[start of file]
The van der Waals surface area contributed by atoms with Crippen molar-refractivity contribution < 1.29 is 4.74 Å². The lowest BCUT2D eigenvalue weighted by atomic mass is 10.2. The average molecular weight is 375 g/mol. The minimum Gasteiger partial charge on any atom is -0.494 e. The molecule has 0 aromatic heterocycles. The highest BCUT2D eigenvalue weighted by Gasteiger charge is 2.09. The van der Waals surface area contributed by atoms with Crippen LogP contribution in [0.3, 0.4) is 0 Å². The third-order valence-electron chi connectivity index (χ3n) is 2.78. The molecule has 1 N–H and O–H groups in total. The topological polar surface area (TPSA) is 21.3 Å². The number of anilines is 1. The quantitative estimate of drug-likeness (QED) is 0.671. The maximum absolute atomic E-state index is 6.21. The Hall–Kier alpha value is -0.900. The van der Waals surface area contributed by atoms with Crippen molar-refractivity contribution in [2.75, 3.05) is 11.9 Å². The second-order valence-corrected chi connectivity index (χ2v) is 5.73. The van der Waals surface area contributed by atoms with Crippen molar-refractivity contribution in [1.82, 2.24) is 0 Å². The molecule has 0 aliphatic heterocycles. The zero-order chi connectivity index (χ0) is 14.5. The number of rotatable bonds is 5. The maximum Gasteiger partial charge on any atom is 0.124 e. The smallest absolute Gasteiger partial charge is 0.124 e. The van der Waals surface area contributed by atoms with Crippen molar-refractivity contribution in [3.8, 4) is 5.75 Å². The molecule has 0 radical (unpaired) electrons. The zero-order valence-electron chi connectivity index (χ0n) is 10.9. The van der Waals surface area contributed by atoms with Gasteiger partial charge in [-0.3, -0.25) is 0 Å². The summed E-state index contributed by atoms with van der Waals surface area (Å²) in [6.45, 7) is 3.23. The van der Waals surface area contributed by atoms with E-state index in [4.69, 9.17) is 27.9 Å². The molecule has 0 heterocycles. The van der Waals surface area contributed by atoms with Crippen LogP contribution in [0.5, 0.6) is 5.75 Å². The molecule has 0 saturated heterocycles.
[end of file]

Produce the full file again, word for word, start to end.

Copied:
The van der Waals surface area contributed by atoms with Crippen molar-refractivity contribution < 1.29 is 4.74 Å². The lowest BCUT2D eigenvalue weighted by atomic mass is 10.2. The average molecular weight is 375 g/mol. The minimum Gasteiger partial charge on any atom is -0.494 e. The molecule has 0 aromatic heterocycles. The highest BCUT2D eigenvalue weighted by Gasteiger charge is 2.09. The van der Waals surface area contributed by atoms with Crippen LogP contribution in [0.3, 0.4) is 0 Å². The third-order valence-electron chi connectivity index (χ3n) is 2.78. The molecule has 1 N–H and O–H groups in total. The topological polar surface area (TPSA) is 21.3 Å². The number of anilines is 1. The quantitative estimate of drug-likeness (QED) is 0.671. The maximum absolute atomic E-state index is 6.21. The Hall–Kier alpha value is -0.900. The van der Waals surface area contributed by atoms with Crippen molar-refractivity contribution in [2.75, 3.05) is 11.9 Å². The second-order valence-corrected chi connectivity index (χ2v) is 5.73. The van der Waals surface area contributed by atoms with Crippen molar-refractivity contribution in [1.82, 2.24) is 0 Å². The molecule has 0 aliphatic heterocycles. The zero-order chi connectivity index (χ0) is 14.5. The number of rotatable bonds is 5. The maximum Gasteiger partial charge on any atom is 0.124 e. The smallest absolute Gasteiger partial charge is 0.124 e. The van der Waals surface area contributed by atoms with Crippen molar-refractivity contribution in [3.8, 4) is 5.75 Å². The molecule has 0 radical (unpaired) electrons. The zero-order valence-electron chi connectivity index (χ0n) is 10.9. The van der Waals surface area contributed by atoms with Gasteiger partial charge in [-0.3, -0.25) is 0 Å². The summed E-state index contributed by atoms with van der Waals surface area (Å²) in [6.45, 7) is 3.23. The van der Waals surface area contributed by atoms with E-state index in [4.69, 9.17) is 27.9 Å². The molecule has 0 heterocycles. The van der Waals surface area contributed by atoms with Crippen LogP contribution in [0.5, 0.6) is 5.75 Å². The molecule has 0 saturated heterocycles.